While such systems offer benefits, such as customization for a particular type of care, they also present challenges. Since it’s not the norm, for example, it can take longer for new staff to get up and running on the unfamiliar EHR. Plus, homegrown systems need constant maintenance; something you don’t have to worry about when you buy your technology solutions. 

AI and automation speeds data exchange

The next items on our list—automation and AI (artificial intelligence)—can actually help with retention. Automation frees your staff from tedious, repetitive data entry, enabling them to move on to more rewarding work. In addition, because data exchange is automated, there’s less room for errors that can lead to prior authorization denials and rework.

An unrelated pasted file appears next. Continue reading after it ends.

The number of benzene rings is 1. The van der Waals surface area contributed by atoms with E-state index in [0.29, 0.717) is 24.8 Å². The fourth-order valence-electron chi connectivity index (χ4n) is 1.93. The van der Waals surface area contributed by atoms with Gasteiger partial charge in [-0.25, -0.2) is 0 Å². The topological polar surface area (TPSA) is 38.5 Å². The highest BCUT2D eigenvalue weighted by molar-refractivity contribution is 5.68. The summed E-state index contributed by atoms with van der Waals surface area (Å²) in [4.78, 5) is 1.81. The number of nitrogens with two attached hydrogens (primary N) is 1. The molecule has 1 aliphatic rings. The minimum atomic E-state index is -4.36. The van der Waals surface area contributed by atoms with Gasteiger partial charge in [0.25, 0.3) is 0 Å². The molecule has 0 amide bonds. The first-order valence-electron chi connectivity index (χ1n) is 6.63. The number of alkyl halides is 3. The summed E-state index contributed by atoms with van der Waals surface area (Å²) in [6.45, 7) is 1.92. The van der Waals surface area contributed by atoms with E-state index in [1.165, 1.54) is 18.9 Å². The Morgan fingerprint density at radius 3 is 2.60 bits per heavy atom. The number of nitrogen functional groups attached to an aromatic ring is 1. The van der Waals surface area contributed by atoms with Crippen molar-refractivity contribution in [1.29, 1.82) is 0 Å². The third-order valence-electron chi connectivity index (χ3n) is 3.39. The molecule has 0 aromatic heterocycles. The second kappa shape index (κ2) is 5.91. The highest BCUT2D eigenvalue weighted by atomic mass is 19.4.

In her former role with a PBM (pharmacy benefit manager), Liane was looking for ways to streamline and automate the prior authorization process to drive down provider abrasion. That’s when she had her first introduction to Myndshft. Now that she is leading a post-acute care organization, she relies on Myndshft to help automate her process. 

Panelist Westley (Wes) Bernhardt, Managing Partner of One Path Diagnostics, sees even greater potential in combining interoperability with artificial intelligence (AI). “I’ve got to believe that AI is going to play a role here. As we continue in the future to learning, reasoning, AI is going to be a great opportunity for savings in time and costs. As AI continues to learn what to do and what not to do, it’s going to be extremely helpful towards the future.” 

Prior authorization does not have to be as burdensome as it is. With the right people, processes and technologies in place, clear communication is just a few clicks away. 

If you’d like to see what’s possible with automation and AI, contact us